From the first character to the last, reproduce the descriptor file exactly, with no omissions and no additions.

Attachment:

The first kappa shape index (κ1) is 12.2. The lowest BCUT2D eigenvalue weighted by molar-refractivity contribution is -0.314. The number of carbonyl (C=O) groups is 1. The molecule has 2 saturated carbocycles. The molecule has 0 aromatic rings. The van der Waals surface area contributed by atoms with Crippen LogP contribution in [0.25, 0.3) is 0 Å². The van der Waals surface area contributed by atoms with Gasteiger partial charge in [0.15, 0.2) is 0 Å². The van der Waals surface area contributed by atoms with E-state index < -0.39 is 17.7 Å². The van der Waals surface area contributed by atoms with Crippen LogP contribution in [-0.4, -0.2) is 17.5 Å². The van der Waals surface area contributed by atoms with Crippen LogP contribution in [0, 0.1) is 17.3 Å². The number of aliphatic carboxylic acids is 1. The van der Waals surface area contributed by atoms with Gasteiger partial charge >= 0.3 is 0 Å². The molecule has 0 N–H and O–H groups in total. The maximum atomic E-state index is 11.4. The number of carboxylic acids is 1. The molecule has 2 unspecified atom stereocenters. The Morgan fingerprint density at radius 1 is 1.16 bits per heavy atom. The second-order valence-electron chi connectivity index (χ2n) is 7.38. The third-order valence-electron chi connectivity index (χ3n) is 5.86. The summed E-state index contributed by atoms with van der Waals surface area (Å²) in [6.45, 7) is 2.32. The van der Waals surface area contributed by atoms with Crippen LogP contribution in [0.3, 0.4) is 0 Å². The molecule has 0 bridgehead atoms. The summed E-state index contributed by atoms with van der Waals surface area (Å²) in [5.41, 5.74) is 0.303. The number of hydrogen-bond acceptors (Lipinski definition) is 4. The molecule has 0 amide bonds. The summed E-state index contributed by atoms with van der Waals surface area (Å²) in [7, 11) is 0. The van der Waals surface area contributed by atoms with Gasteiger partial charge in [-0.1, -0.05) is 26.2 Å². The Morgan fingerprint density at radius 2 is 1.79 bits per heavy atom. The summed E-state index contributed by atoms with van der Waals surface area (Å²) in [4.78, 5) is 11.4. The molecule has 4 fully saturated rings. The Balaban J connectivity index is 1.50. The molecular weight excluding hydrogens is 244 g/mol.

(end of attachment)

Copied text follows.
The first kappa shape index (κ1) is 12.2. The lowest BCUT2D eigenvalue weighted by molar-refractivity contribution is -0.314. The number of carbonyl (C=O) groups is 1. The molecule has 2 saturated carbocycles. The molecule has 0 aromatic rings. The van der Waals surface area contributed by atoms with Crippen LogP contribution in [0.25, 0.3) is 0 Å². The van der Waals surface area contributed by atoms with Gasteiger partial charge in [0.15, 0.2) is 0 Å². The van der Waals surface area contributed by atoms with E-state index < -0.39 is 17.7 Å². The van der Waals surface area contributed by atoms with Crippen LogP contribution in [-0.4, -0.2) is 17.5 Å². The van der Waals surface area contributed by atoms with Crippen LogP contribution in [0, 0.1) is 17.3 Å². The number of aliphatic carboxylic acids is 1. The van der Waals surface area contributed by atoms with Gasteiger partial charge >= 0.3 is 0 Å². The molecule has 0 N–H and O–H groups in total. The maximum atomic E-state index is 11.4. The number of carboxylic acids is 1. The molecule has 2 unspecified atom stereocenters. The Morgan fingerprint density at radius 1 is 1.16 bits per heavy atom. The second-order valence-electron chi connectivity index (χ2n) is 7.38. The third-order valence-electron chi connectivity index (χ3n) is 5.86. The summed E-state index contributed by atoms with van der Waals surface area (Å²) in [6.45, 7) is 2.32. The van der Waals surface area contributed by atoms with Crippen LogP contribution in [0.3, 0.4) is 0 Å². The molecule has 0 bridgehead atoms. The summed E-state index contributed by atoms with van der Waals surface area (Å²) in [5.41, 5.74) is 0.303. The number of hydrogen-bond acceptors (Lipinski definition) is 4. The molecule has 0 amide bonds. The summed E-state index contributed by atoms with van der Waals surface area (Å²) in [7, 11) is 0. The van der Waals surface area contributed by atoms with Gasteiger partial charge in [-0.1, -0.05) is 26.2 Å². The Morgan fingerprint density at radius 2 is 1.79 bits per heavy atom. The summed E-state index contributed by atoms with van der Waals surface area (Å²) in [4.78, 5) is 11.4. The molecule has 4 fully saturated rings. The Balaban J connectivity index is 1.50. The molecular weight excluding hydrogens is 244 g/mol.